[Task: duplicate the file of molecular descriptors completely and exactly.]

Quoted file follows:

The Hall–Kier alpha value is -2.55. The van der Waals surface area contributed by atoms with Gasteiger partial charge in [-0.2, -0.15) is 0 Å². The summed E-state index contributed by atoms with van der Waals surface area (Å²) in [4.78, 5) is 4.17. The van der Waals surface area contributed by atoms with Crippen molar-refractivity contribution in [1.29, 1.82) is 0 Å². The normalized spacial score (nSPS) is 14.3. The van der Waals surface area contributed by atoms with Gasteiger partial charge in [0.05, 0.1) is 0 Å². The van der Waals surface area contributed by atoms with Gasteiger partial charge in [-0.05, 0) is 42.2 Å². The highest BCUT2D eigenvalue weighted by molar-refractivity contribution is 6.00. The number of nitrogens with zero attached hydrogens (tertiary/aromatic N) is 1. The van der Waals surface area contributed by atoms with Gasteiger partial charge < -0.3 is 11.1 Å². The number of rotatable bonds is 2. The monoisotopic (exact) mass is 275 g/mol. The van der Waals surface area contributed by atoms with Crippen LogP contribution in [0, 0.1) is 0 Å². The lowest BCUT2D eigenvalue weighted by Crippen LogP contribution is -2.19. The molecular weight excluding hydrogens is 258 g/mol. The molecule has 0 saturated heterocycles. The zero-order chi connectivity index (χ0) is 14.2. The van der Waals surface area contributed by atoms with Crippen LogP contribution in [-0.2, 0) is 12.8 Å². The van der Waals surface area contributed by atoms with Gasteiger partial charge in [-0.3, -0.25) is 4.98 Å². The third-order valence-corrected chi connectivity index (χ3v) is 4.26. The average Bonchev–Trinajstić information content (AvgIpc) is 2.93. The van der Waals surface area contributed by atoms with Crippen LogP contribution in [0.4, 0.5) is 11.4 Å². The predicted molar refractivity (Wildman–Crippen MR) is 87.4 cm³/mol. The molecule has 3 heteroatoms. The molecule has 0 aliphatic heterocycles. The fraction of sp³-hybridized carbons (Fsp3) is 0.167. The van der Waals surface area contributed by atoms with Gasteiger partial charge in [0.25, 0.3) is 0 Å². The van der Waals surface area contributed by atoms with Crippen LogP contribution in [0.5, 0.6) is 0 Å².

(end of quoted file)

The Hall–Kier alpha value is -2.55. The van der Waals surface area contributed by atoms with Gasteiger partial charge in [-0.2, -0.15) is 0 Å². The summed E-state index contributed by atoms with van der Waals surface area (Å²) in [4.78, 5) is 4.17. The van der Waals surface area contributed by atoms with Crippen molar-refractivity contribution in [1.29, 1.82) is 0 Å². The normalized spacial score (nSPS) is 14.3. The van der Waals surface area contributed by atoms with Gasteiger partial charge in [0.05, 0.1) is 0 Å². The van der Waals surface area contributed by atoms with Gasteiger partial charge in [-0.05, 0) is 42.2 Å². The highest BCUT2D eigenvalue weighted by molar-refractivity contribution is 6.00. The number of nitrogens with zero attached hydrogens (tertiary/aromatic N) is 1. The van der Waals surface area contributed by atoms with Gasteiger partial charge < -0.3 is 11.1 Å². The number of rotatable bonds is 2. The monoisotopic (exact) mass is 275 g/mol. The van der Waals surface area contributed by atoms with Crippen LogP contribution in [0, 0.1) is 0 Å². The lowest BCUT2D eigenvalue weighted by Crippen LogP contribution is -2.19. The molecular weight excluding hydrogens is 258 g/mol. The molecule has 0 saturated heterocycles. The zero-order chi connectivity index (χ0) is 14.2. The van der Waals surface area contributed by atoms with Crippen LogP contribution in [-0.2, 0) is 12.8 Å². The van der Waals surface area contributed by atoms with Gasteiger partial charge in [-0.3, -0.25) is 4.98 Å². The third-order valence-corrected chi connectivity index (χ3v) is 4.26. The average Bonchev–Trinajstić information content (AvgIpc) is 2.93. The van der Waals surface area contributed by atoms with Crippen LogP contribution in [0.4, 0.5) is 11.4 Å². The predicted molar refractivity (Wildman–Crippen MR) is 87.4 cm³/mol. The molecule has 3 heteroatoms. The molecule has 0 aliphatic heterocycles. The fraction of sp³-hybridized carbons (Fsp3) is 0.167. The van der Waals surface area contributed by atoms with Gasteiger partial charge in [0.25, 0.3) is 0 Å². The van der Waals surface area contributed by atoms with Crippen LogP contribution in [0.5, 0.6) is 0 Å².